Chapter 18 – How To Read Philosophy (part 4 of 4)


A good theoretical work in philosophy is as free from oratory and propaganda as a good scientific treatise. … There is utility, however, in reading the works of other great philosophers who have dealt with the same problems as your author. The philosophers have carried on a long conversation with each other in the history of thought. You had better listen in on it before you make up your mind about what any of them says.

The fact that philosophers disagree should not trouble you, for two reasons. First, the fact of disagreement, if it is persistent, may point to a great unsolved and, perhaps, insoluble problem. … Second, the disagreements of others are relatively unimportant. Your responsibility is only to make up your own mind.

It is, indeed, the most distinctive mark of philosophical questions that everyone must answer them for himself. … And your answers must be solidly grounded, with arguments to back them up.


There are two kinds of theology, natural theology and dogmatic theology. Natural theology is a branch of philosophy; it is the last chapter, as it were, in metaphysics. If you ask, for example, wither causation is an endless process, whether everything is caused, you may find yourself, if you answer in the affirmative, involved in an infinite regress. Therefore you may have to posit some originating cause that is not itself caused. … you would have arrived at the conception by the unaided effort – the natural working – of your mind.

Dogmatic theology differs from philosophy in that its first principles are articles of faith adhered to by the communicants of some religion. … If you are not of the faith, if you do not belong to the church, you can nevertheless read such a theological book well by treating its dogmas with the same respect you treat the assumptions of a mathematician.

Understanding this seems to be difficult for many readers today. Typically, they make either or both of the two mistakes in dealing with dogmatic theology. The first mistake is to refuse to accept, even temporarily, the articles of faith that are the first principles of the author. Asa result, the reader continues to struggle with these first principles, never really paying attention to the book itself. The second mistake is to assume that, because the first principles are dogmatic, the arguments based on them, the reasoning that they support and the conclusions to which they lead are all dogmatic in the same way.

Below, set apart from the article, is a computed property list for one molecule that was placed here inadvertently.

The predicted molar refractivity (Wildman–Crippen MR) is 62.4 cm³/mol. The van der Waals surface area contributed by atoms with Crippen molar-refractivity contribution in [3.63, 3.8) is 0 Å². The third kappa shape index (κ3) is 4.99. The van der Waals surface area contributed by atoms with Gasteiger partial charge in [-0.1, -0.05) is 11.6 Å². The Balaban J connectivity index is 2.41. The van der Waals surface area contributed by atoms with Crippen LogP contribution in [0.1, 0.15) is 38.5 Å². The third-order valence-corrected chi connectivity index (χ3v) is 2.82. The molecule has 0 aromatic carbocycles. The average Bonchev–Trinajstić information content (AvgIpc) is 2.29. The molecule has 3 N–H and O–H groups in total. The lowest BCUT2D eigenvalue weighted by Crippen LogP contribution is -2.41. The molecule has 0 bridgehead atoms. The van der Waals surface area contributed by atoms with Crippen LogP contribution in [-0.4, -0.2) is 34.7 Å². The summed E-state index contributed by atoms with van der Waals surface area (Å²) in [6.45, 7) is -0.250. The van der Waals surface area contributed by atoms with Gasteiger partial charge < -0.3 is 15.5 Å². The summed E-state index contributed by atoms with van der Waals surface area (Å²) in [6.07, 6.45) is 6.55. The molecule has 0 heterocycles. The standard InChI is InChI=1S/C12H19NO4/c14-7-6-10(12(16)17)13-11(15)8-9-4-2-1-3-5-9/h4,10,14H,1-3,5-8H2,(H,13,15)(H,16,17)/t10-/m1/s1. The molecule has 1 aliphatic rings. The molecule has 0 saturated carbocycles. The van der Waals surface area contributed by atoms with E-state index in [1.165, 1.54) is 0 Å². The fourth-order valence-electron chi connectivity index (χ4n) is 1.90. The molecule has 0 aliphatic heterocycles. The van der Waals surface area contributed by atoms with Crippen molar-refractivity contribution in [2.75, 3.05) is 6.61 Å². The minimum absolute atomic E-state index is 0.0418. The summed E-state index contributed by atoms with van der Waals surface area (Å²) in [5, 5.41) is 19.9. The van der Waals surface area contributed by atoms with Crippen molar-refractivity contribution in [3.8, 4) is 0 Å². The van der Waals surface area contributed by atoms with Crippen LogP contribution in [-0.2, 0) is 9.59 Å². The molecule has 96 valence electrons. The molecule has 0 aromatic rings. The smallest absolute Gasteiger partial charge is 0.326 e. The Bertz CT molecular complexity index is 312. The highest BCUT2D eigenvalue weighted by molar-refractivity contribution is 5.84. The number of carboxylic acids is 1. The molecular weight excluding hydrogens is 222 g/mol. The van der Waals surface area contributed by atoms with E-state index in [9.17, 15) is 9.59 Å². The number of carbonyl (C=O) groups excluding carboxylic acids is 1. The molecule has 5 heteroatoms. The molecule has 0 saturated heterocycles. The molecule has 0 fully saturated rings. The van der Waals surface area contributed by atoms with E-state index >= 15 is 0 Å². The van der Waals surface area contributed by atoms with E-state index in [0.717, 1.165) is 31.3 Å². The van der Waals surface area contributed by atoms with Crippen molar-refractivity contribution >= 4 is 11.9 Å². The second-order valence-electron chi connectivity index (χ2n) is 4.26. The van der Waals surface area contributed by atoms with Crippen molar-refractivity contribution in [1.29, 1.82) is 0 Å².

There is one very interesting kind of book, on kind of reading, that has not yet been discussed. We use the term “canonical” to refer to such books; in an older tradition we might have called them “sacred” or “holy,” but those words no longer apply to all such works, though they still apply to some of them.

A prime example is the Holy Bible, when it is read not as literature but instead as the reveled Word of God. For orthodox Marxists, however, the works of Marx must be read in much the same way as the Bible must be read by orthodox Jews or Christians. And Mao Tse-tung’s Little Red Book has an equally canonical character for a “faithful” Chinese Communist.

The notion of a canonical book can be extended beyond these obvious examples. Consider any institution – a church, a political party, a society – that among other things (1) is a teaching institution, (2) has a body of doctrine to tach, and (3) has a faithful and obedient membership. The members of any such organization read reverentially. The do not – even cannot – question the authorized or right reading of the books that to them are canonical. The faithful are debarred by their faith from finding error in the “sacred” text, to say nothing of finding nonsense there.

The characteristics of this kind of reading are perhaps summed up in the word “orthodox,” which is almost always applicable. The word comes from two Greek roots, meaning “right opinion.” These are books for which there is one and only one right reading; any other reading or interpretation is fraught with peril, from the loss of an “A” to the damnation of one’s soul. This characteristic carries with it an obligation. The faithful reader of a canonical book is obliged to make sense out of it and to find it true in one or another sense of “true.” If he cannot do this by himself, he is obliged to go to someone who can. This may be a priest or a rabbi, or it may be his superior in the party hierarchy, or it may be his professor. In any case, he is obliged to accept the resolution of his problem that is offered him. He reads essentially without freedom; but in return for this he gains a kind of satisfaction that is possibly never obtained when reading other books.

Here, in fact, we must stop. The problem of reading the Holy Book – if you have faith that it is the Word of God – is the most difficult problem in the whole field of reading. There have been more books written about how to read Scripture than about all other aspects of the art of reading together. The Word of God is obviously the most difficult writing men can read; but it is also, if you believe it is the Word of God, the most important to read. The effort of the faithful has been duly proportionate to the difficulty of the task. It would be true to say that, in the European tradition at least, the Bible is the book in more senses than one. It has been not only the most widely read, but also the most carefully read, book of all.